The same is true of many other invented grammar rules: I’ve been told to avoid dangling participles (“That’s where I’m going to”), split infinitives (“to boldly go”), and to never begin a sentence with “hopefully” (“Hopefully, that won’t happen”). Unfortunately, native speakers have been dangling participles, splitting infinitives, and acting hopefully since English first appeared.
Many of these rules were advanced by Bishop Robert Lowth, the author of the first popular English grammar book (that’s his picture at the top of the post). Lowth wrote his grammar book in 1762 when people had been speaking English for several hundred years. Despite that history, Lowth not only claimed that the general public was getting their own language wrong but that John Milton and William Shakespeare were also guilty of mangling English grammar. I will grant Lowth one thing — he did have an authority for his rules: English wasn’t following the rules of grammar for Latin. Unfortunately, that’s an authority that I am willing to argue with: English ain’t Latin.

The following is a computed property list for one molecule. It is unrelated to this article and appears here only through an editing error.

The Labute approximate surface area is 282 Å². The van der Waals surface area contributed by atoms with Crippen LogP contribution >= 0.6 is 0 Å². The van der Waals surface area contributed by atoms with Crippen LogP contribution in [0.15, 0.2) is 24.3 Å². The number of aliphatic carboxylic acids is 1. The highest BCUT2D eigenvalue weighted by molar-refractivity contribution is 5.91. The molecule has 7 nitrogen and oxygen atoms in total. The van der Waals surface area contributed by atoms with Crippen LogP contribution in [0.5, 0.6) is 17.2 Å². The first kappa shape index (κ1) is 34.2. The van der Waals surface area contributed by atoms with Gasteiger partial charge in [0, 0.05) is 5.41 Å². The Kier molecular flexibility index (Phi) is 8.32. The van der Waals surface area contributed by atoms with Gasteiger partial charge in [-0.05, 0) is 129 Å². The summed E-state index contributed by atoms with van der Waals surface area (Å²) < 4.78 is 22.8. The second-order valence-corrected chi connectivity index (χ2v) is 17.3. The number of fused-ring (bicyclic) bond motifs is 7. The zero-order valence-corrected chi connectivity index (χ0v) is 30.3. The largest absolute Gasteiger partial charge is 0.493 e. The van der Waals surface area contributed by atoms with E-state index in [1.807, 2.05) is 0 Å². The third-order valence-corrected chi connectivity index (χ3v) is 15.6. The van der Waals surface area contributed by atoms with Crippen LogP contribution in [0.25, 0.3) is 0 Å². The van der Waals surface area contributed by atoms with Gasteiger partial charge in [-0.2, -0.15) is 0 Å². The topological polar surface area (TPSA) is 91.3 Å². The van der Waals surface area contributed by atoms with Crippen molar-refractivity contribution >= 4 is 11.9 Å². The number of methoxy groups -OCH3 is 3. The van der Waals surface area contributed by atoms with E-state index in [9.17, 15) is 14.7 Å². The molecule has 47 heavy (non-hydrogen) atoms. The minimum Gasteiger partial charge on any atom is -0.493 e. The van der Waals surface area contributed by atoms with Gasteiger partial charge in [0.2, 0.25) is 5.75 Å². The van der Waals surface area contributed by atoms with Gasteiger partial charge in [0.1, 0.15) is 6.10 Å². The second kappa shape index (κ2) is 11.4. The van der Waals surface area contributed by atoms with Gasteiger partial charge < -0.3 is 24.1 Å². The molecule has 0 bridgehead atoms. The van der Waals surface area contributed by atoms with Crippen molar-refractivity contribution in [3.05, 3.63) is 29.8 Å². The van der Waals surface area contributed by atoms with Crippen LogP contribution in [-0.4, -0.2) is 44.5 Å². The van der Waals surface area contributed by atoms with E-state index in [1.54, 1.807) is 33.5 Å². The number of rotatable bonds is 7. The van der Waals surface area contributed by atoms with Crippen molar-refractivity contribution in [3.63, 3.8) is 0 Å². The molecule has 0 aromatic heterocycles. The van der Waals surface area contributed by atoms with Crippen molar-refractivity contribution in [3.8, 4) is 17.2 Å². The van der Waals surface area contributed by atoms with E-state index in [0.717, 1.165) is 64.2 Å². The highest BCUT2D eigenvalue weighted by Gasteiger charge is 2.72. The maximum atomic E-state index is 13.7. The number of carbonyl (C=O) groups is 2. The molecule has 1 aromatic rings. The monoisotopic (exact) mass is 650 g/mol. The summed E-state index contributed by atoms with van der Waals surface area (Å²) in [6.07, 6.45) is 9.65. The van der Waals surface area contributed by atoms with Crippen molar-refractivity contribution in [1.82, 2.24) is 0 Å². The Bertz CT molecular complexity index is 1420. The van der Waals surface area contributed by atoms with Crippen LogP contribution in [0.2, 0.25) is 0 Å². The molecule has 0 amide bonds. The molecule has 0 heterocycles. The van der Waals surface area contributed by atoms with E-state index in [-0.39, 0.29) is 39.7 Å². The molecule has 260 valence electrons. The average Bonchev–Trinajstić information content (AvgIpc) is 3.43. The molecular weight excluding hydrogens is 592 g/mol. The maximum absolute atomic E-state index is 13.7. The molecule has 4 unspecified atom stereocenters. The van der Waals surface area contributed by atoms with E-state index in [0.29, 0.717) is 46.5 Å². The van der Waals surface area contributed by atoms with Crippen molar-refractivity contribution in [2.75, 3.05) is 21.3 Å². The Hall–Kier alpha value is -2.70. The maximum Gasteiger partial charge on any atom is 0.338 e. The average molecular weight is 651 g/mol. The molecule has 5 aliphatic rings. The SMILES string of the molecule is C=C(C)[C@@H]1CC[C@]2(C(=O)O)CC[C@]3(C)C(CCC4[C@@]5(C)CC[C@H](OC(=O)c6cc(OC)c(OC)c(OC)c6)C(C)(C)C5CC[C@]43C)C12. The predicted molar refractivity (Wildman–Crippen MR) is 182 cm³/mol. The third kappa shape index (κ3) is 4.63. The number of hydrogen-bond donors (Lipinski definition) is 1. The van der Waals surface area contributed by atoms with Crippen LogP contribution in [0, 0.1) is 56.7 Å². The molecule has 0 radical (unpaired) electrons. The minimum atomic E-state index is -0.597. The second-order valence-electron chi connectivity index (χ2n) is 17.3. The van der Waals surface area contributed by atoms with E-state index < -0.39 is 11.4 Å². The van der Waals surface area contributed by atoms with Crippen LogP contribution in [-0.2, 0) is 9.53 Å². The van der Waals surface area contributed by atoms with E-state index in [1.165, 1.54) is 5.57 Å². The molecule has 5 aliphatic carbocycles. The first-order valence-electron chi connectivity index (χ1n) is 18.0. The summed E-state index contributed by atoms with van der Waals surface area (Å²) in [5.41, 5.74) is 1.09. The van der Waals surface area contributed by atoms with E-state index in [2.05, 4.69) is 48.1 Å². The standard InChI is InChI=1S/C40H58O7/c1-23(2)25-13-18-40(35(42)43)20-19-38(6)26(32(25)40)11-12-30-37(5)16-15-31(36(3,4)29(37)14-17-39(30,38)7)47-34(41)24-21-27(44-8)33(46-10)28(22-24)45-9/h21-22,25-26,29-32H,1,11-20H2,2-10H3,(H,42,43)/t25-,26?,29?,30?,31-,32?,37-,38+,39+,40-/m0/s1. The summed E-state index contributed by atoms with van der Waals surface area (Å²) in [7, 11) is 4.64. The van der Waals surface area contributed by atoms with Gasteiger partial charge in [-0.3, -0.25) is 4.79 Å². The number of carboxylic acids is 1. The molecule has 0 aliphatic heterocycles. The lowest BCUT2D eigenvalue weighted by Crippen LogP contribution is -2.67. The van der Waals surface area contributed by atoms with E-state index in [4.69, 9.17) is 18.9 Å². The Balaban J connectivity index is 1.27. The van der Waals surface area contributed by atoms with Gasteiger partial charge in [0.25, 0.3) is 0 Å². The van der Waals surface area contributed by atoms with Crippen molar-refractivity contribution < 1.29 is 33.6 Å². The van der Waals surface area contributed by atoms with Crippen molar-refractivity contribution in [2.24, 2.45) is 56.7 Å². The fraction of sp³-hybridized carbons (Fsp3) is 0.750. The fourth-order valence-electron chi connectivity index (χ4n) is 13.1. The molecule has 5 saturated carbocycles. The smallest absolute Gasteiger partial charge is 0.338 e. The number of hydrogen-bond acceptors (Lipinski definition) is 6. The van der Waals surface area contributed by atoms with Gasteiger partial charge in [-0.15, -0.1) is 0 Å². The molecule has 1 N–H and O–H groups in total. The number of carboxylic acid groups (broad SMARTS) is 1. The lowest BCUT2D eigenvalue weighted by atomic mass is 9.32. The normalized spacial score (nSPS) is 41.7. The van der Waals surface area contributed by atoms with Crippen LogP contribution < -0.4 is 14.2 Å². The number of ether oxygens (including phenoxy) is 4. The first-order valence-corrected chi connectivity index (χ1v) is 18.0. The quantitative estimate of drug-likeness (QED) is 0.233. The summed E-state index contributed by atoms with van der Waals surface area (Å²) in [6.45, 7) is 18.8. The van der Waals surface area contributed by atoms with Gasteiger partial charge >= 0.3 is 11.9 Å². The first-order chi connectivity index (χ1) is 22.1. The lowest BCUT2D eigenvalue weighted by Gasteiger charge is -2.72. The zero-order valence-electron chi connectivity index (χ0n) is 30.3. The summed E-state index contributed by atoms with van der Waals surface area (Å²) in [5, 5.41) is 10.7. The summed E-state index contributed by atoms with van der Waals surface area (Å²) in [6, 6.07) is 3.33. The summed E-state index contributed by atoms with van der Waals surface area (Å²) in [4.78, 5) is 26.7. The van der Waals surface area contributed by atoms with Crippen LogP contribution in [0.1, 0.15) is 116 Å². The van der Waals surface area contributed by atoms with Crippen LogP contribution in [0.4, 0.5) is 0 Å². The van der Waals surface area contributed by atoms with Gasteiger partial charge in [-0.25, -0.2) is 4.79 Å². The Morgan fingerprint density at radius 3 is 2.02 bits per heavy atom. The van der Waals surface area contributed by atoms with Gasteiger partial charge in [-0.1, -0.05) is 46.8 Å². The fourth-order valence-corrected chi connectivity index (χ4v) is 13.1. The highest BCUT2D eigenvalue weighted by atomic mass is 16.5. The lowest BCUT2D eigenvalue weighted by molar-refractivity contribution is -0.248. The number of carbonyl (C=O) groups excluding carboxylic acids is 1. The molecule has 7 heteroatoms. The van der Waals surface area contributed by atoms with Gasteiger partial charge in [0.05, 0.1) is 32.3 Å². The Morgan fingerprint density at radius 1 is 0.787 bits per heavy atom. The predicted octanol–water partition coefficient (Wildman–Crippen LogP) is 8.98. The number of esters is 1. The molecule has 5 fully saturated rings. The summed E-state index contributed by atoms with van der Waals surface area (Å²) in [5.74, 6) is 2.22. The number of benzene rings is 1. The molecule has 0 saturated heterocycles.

Not surprisingly, then, several studies have shown that writers who focus on grammar produce poorer documents than those writers who don’t worry about it. The ground keeps shifting under their feet.
When it comes to communicating there are three things you should recognize about grammar and one thing you should do. First, you should recognize that “good” and “bad” English is more about keeping up with fashion than following some immutable set of rules.
Second, people are less likely to spot errors in English grammar when you’re speaking than when you’re writing. You shouldn’t worry about grammar when giving a presentation – at least, for the spoken part of your presentation.